Well, that wasn't really the intent. I knew I wanted to use the character later on in DR2's story, and I really struggled with how far I was willing to take him. I also knew that if he wasn't likable in some way, it'd be hard to use him effectively in the story.

It's interesting–a lot of Danganronpa's cast is off-putting at first and reveal themselves to be a lot more nuanced and appealing over time, but Nagito seems gentle and self-deprecating at first only to reveal that he's a complete creep.

I wanted to have a character who was like a genius boy detective who knew what was going on… but instead of using his abilities to help anybody, he uses them to toy with the others. It's a stark contrast to the first game, where everybody kind of works together, so I wanted a character who was very anti-social and not cooperative.

There's a part in Chapter 4 of Danganronpa 2 where you actually play as Nagito for a bit. How did that come about?

Again, it wasn't really anything that was planned out. I really just thought it'd be an interesting portion–how would it turn out to suddenly have the character you're controlling change?

Danganronpa features a lot of characters who embody varying facets of Japanese otaku culture. One I really like is Sonia, who seems to embody the “foreign Japanophile” stereotype. Where did her inspiration stem from?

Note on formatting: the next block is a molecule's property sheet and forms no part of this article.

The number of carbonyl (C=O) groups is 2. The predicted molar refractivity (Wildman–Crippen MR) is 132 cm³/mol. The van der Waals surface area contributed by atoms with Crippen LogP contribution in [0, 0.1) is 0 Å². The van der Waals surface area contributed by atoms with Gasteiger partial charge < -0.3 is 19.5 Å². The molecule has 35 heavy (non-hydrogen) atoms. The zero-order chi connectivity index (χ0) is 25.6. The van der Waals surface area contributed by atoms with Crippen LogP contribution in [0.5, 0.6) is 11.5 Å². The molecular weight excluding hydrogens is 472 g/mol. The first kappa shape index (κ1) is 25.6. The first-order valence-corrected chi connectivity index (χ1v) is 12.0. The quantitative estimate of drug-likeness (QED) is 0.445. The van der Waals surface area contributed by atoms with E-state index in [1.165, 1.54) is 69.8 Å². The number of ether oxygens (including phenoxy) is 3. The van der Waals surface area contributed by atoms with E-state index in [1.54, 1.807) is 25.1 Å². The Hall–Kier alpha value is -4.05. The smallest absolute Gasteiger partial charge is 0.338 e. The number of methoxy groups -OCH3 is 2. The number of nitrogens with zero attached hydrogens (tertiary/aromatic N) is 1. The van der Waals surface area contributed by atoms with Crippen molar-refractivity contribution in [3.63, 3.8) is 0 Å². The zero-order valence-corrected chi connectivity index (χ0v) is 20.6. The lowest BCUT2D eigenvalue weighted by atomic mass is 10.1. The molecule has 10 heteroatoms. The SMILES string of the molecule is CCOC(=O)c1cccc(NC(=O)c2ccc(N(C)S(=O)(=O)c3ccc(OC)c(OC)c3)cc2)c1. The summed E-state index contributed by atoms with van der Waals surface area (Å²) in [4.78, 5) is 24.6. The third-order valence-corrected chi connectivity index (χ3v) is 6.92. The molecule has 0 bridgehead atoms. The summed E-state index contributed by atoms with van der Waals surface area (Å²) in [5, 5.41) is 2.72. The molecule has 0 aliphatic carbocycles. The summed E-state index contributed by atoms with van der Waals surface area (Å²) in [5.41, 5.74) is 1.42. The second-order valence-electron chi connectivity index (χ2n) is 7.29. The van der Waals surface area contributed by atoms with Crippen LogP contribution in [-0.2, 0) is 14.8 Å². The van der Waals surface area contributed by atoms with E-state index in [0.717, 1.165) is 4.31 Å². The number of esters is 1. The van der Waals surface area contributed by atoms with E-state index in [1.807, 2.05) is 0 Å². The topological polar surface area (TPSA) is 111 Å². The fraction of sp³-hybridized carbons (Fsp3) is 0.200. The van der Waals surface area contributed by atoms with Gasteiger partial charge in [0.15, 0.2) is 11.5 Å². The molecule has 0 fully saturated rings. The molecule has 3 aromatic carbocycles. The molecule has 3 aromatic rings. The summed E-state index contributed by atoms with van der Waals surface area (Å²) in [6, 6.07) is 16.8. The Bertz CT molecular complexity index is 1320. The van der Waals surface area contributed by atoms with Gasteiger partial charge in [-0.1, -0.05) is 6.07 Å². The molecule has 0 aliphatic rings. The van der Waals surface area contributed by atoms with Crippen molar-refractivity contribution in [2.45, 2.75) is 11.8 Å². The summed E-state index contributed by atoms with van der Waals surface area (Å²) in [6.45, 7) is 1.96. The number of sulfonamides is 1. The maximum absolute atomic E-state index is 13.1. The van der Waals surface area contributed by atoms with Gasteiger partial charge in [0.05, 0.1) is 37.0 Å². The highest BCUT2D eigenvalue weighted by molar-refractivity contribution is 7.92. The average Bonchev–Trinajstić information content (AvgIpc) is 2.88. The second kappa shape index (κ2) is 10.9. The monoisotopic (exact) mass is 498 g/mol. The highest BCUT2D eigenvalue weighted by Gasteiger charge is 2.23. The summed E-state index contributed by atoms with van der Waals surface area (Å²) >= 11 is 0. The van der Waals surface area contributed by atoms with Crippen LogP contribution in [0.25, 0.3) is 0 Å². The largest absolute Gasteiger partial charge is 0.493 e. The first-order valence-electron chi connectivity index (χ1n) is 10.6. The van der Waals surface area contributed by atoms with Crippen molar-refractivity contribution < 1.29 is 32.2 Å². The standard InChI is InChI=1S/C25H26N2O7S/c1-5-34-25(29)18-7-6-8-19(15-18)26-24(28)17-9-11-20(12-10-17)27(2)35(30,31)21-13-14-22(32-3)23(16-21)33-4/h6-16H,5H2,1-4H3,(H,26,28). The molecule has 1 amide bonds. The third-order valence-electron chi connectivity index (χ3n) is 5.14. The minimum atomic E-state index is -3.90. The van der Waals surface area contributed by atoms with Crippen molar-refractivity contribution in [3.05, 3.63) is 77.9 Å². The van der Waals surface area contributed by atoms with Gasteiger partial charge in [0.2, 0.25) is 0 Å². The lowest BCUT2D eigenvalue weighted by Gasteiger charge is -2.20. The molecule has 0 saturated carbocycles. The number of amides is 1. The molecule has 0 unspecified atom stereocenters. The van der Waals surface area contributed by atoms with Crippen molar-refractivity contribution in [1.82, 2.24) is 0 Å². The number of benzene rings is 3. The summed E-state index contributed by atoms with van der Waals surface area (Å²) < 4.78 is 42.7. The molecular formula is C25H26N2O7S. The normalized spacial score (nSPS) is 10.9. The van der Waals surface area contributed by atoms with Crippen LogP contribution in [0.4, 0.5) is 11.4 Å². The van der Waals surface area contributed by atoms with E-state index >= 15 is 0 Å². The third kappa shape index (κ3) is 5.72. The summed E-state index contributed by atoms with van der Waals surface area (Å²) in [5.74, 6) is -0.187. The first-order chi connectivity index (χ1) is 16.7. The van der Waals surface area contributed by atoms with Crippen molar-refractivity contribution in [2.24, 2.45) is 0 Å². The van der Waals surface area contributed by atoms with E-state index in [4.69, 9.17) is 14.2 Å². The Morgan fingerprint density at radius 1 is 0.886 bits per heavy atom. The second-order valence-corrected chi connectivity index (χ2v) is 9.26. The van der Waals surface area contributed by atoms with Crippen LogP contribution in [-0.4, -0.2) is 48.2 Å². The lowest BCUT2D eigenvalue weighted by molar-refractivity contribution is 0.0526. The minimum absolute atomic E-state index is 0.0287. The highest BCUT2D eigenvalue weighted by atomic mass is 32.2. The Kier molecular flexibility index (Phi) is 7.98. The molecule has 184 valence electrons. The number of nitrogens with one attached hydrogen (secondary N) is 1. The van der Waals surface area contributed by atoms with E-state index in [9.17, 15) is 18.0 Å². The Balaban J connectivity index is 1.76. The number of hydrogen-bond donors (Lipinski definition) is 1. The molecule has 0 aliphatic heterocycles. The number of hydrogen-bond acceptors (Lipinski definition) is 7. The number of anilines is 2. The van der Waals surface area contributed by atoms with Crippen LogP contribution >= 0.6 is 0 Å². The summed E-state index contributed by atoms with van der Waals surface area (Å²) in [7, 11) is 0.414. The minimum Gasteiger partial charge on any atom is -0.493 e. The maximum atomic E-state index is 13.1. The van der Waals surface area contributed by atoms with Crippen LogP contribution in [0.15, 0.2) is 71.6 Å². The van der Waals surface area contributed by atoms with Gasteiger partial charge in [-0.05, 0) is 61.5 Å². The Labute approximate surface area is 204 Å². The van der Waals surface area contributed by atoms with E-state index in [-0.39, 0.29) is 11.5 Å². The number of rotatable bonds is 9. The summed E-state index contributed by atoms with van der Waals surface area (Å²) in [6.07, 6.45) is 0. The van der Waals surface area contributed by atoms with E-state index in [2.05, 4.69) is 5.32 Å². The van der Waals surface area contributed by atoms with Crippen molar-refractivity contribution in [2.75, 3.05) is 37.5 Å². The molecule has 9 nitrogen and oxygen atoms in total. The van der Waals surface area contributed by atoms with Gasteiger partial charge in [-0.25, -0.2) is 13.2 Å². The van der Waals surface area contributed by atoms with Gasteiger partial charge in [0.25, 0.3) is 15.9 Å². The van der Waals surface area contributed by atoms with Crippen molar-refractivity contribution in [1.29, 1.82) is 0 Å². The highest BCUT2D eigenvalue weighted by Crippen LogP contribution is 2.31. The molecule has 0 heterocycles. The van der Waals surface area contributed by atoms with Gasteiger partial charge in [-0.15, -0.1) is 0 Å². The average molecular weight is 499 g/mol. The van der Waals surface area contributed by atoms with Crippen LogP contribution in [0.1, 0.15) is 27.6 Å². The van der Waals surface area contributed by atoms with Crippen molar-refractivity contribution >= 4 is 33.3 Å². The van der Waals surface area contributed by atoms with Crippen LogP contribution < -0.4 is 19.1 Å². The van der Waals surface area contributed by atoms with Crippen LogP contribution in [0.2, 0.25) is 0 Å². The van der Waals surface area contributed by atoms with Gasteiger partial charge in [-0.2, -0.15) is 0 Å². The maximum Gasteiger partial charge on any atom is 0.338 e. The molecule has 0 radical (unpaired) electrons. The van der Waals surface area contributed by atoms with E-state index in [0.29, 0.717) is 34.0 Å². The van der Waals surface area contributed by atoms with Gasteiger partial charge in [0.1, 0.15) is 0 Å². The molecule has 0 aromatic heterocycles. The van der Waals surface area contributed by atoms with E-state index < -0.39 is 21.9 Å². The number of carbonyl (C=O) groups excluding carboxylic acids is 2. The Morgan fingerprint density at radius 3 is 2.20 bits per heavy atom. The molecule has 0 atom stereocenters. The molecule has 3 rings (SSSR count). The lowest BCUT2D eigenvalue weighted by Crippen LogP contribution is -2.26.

One of the concepts I really wanted to put into Danganronpa 2 was a princess. I thought it'd be really cool, but eventually, I realized that if she was just a typical princess she'd feel too similar, personality-wise, to Sayaka from the first game. So in order to differentiate her, I decided to give her a foreign background and a weird otaku obsession for old Japanese dramas. Unfortunately, if you look at their face structure, they still do look very similar…hair color aside. [laughs]

Over the course of the games, you see a lot of otaku media archetypes get subverted. Do you look to current otaku culture when you're coming up with some of these concepts?